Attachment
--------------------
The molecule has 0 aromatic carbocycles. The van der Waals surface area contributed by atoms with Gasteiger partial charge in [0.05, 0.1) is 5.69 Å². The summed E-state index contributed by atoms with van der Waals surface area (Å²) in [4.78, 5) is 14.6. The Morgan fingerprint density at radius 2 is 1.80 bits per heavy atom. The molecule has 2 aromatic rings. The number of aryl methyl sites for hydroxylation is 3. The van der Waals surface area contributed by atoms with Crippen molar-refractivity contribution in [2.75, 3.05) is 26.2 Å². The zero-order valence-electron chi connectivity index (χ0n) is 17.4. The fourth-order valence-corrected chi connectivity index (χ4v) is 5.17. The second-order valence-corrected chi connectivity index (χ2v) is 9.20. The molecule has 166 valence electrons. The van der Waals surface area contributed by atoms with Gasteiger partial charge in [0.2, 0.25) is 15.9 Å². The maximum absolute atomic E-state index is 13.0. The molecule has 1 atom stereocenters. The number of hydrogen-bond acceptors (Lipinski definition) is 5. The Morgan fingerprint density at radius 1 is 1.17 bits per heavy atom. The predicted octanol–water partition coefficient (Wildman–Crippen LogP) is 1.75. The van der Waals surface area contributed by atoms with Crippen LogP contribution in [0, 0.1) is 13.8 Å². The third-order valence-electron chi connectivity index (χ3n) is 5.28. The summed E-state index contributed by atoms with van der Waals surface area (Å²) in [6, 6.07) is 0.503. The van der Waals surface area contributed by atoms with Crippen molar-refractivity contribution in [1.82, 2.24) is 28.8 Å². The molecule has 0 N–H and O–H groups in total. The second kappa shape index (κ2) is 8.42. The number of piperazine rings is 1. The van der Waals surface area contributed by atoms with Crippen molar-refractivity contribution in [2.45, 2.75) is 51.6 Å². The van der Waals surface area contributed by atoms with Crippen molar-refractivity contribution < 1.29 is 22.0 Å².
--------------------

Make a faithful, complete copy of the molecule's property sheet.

The molecule has 0 aromatic carbocycles. The van der Waals surface area contributed by atoms with Gasteiger partial charge in [0.05, 0.1) is 5.69 Å². The summed E-state index contributed by atoms with van der Waals surface area (Å²) in [4.78, 5) is 14.6. The Morgan fingerprint density at radius 2 is 1.80 bits per heavy atom. The molecule has 2 aromatic rings. The number of aryl methyl sites for hydroxylation is 3. The van der Waals surface area contributed by atoms with Crippen molar-refractivity contribution in [2.75, 3.05) is 26.2 Å². The zero-order valence-electron chi connectivity index (χ0n) is 17.4. The fourth-order valence-corrected chi connectivity index (χ4v) is 5.17. The second-order valence-corrected chi connectivity index (χ2v) is 9.20. The molecule has 166 valence electrons. The van der Waals surface area contributed by atoms with Gasteiger partial charge in [0.2, 0.25) is 15.9 Å². The maximum absolute atomic E-state index is 13.0. The molecule has 1 atom stereocenters. The number of hydrogen-bond acceptors (Lipinski definition) is 5. The Morgan fingerprint density at radius 1 is 1.17 bits per heavy atom. The predicted octanol–water partition coefficient (Wildman–Crippen LogP) is 1.75. The van der Waals surface area contributed by atoms with Crippen LogP contribution in [0, 0.1) is 13.8 Å². The third-order valence-electron chi connectivity index (χ3n) is 5.28. The summed E-state index contributed by atoms with van der Waals surface area (Å²) in [6, 6.07) is 0.503. The van der Waals surface area contributed by atoms with Crippen molar-refractivity contribution in [1.82, 2.24) is 28.8 Å². The molecule has 0 N–H and O–H groups in total. The second kappa shape index (κ2) is 8.42. The number of piperazine rings is 1. The van der Waals surface area contributed by atoms with Crippen molar-refractivity contribution in [2.45, 2.75) is 51.6 Å². The van der Waals surface area contributed by atoms with Crippen molar-refractivity contribution < 1.29 is 22.0 Å².